I would start by apply puddy to the head area. Maybe the top of the head section, or some around the opercular area. If you get any improvement with that, keep adding puddy until you begin to hinder the action. Then, continue to apply puddy (probably to the sides) of each section one at a time. It takes a while, but this is the easiest way to get the right hydrodynamics... unless you can utilize a Vodkaman equation
after you see what you need to do, carve up a lure with similar shape to that of the original w/ silly puddy.
btw, your through-wire hinge style is amazing! That looks like it took forever! I bet you could haul in a shark w/ that!
Posted 02 March 2009 - 11:11 AM
I'm no expert but i would say that the profile of the nose turns up to much and taper on each end could'nt hurt
Posted 02 March 2009 - 11:16 AM
if all else fails, try Mark Paulson's reverse concave hinge design. It would be a good test to see if it can bring a bait back from the dead.
Posted 02 March 2009 - 01:18 PM
Since you might have the putty out. In an effort to replicate a the swimming motion of a fish there is some concern about the head movement. Now you say that yours has limited movement it would be interesting to see what would happen if you leave the head section in its original configuration.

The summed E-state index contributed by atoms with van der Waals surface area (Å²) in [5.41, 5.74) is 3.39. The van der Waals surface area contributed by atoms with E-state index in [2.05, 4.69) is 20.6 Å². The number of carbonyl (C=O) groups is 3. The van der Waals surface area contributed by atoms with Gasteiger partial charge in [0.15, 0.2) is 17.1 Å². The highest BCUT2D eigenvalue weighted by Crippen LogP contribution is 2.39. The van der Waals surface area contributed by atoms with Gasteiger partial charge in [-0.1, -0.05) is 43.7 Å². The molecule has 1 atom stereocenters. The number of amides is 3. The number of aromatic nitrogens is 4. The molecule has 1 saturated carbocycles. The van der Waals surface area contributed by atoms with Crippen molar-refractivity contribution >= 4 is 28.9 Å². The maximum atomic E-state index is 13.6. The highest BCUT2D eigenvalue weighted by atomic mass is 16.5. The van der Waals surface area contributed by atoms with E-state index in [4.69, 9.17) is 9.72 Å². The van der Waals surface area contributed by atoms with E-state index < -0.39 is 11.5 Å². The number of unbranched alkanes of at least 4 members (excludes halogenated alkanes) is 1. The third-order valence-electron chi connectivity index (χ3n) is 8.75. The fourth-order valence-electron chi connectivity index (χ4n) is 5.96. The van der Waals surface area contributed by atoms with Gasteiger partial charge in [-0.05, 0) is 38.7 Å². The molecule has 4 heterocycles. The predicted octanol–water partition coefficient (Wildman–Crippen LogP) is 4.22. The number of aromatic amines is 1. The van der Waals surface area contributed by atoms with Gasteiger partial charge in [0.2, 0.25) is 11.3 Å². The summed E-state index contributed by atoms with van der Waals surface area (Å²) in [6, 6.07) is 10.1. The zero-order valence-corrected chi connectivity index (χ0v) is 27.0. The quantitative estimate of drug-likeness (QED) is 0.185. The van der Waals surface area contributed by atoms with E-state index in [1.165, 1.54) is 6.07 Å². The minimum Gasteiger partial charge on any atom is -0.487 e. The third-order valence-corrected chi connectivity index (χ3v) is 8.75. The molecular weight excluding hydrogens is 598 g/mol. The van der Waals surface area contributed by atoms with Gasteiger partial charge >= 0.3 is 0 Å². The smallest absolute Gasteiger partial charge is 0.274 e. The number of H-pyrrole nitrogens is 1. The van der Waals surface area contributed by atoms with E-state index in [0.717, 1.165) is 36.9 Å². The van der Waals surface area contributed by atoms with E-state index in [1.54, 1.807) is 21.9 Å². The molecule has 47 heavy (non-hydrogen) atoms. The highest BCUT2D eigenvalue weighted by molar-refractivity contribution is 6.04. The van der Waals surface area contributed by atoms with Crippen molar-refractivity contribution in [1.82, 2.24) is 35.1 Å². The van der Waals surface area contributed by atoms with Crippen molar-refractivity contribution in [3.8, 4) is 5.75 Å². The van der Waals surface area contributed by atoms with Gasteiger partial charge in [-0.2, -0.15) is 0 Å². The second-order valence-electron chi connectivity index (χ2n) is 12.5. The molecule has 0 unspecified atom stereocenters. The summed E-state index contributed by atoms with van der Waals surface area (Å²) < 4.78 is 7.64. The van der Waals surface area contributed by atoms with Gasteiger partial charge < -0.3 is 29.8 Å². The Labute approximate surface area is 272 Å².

Then direct your attention toward the remaining sections. Specifically the leading edge of the trailing sections. Perhaps making them with a slight edge then gradually tapering the remainder of that section to expose more of the following sections edge, which you may choose to enhance or not. My objective is to discover if a more realistic swimming motion can be achieved by developing the most influential vortexes at the leading edge of the section directly behind the head. And with modifications to the edges of all subsequent sections which might allow for a swimming action at a lower retrieve speed. I don't have the opportunity to try this at the moment but I do think it has some merits